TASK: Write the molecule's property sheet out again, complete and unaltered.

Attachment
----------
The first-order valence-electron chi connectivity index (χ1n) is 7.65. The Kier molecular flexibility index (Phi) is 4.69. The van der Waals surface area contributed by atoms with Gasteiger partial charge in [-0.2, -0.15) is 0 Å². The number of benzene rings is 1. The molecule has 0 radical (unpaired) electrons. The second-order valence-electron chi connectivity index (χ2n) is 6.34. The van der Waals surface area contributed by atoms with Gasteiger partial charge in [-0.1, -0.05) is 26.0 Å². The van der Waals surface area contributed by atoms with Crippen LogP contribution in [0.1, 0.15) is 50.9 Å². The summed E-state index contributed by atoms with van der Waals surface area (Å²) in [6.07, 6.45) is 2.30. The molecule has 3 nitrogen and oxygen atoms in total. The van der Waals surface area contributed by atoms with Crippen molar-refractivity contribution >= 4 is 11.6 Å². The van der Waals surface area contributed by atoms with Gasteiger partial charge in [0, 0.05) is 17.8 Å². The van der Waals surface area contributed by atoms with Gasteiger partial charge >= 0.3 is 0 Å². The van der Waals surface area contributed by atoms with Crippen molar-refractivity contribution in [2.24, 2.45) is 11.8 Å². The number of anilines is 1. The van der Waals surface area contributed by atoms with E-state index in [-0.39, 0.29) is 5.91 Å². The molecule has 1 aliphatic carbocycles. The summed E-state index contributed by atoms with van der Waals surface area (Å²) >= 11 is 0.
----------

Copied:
The first-order valence-electron chi connectivity index (χ1n) is 7.65. The Kier molecular flexibility index (Phi) is 4.69. The van der Waals surface area contributed by atoms with Gasteiger partial charge in [-0.2, -0.15) is 0 Å². The number of benzene rings is 1. The molecule has 0 radical (unpaired) electrons. The second-order valence-electron chi connectivity index (χ2n) is 6.34. The van der Waals surface area contributed by atoms with Gasteiger partial charge in [-0.1, -0.05) is 26.0 Å². The van der Waals surface area contributed by atoms with Crippen LogP contribution in [0.1, 0.15) is 50.9 Å². The summed E-state index contributed by atoms with van der Waals surface area (Å²) in [6.07, 6.45) is 2.30. The molecule has 3 nitrogen and oxygen atoms in total. The van der Waals surface area contributed by atoms with Crippen molar-refractivity contribution >= 4 is 11.6 Å². The van der Waals surface area contributed by atoms with Gasteiger partial charge in [0, 0.05) is 17.8 Å². The van der Waals surface area contributed by atoms with Gasteiger partial charge >= 0.3 is 0 Å². The van der Waals surface area contributed by atoms with Crippen molar-refractivity contribution in [2.24, 2.45) is 11.8 Å². The number of anilines is 1. The van der Waals surface area contributed by atoms with E-state index in [-0.39, 0.29) is 5.91 Å². The molecule has 1 aliphatic carbocycles. The summed E-state index contributed by atoms with van der Waals surface area (Å²) >= 11 is 0.